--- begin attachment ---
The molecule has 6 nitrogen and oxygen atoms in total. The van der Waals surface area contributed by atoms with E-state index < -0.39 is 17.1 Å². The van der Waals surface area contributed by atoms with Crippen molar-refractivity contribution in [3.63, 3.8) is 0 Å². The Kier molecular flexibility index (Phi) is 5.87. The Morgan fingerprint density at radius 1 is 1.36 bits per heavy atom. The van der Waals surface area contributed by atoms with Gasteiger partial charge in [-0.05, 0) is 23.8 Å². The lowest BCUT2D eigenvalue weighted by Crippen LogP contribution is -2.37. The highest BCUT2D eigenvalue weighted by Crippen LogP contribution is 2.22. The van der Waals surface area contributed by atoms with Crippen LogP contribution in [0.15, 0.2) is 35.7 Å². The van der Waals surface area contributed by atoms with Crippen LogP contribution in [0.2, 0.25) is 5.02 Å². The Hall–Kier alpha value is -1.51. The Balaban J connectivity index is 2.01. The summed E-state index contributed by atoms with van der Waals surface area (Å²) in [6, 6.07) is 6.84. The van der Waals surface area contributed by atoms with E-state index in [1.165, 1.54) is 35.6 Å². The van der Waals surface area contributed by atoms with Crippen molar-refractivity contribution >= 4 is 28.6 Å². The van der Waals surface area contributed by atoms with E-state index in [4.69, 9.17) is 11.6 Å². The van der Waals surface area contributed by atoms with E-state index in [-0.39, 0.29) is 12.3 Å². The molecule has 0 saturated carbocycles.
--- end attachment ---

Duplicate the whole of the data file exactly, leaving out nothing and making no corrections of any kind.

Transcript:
The molecule has 6 nitrogen and oxygen atoms in total. The van der Waals surface area contributed by atoms with E-state index < -0.39 is 17.1 Å². The van der Waals surface area contributed by atoms with Crippen molar-refractivity contribution in [3.63, 3.8) is 0 Å². The Kier molecular flexibility index (Phi) is 5.87. The Morgan fingerprint density at radius 1 is 1.36 bits per heavy atom. The van der Waals surface area contributed by atoms with Gasteiger partial charge in [-0.05, 0) is 23.8 Å². The lowest BCUT2D eigenvalue weighted by Crippen LogP contribution is -2.37. The highest BCUT2D eigenvalue weighted by Crippen LogP contribution is 2.22. The van der Waals surface area contributed by atoms with Crippen LogP contribution in [0.15, 0.2) is 35.7 Å². The van der Waals surface area contributed by atoms with Crippen LogP contribution in [0.2, 0.25) is 5.02 Å². The Hall–Kier alpha value is -1.51. The Balaban J connectivity index is 2.01. The summed E-state index contributed by atoms with van der Waals surface area (Å²) in [6, 6.07) is 6.84. The van der Waals surface area contributed by atoms with E-state index in [1.165, 1.54) is 35.6 Å². The van der Waals surface area contributed by atoms with Crippen molar-refractivity contribution >= 4 is 28.6 Å². The van der Waals surface area contributed by atoms with E-state index in [4.69, 9.17) is 11.6 Å². The van der Waals surface area contributed by atoms with E-state index in [-0.39, 0.29) is 12.3 Å². The molecule has 0 saturated carbocycles.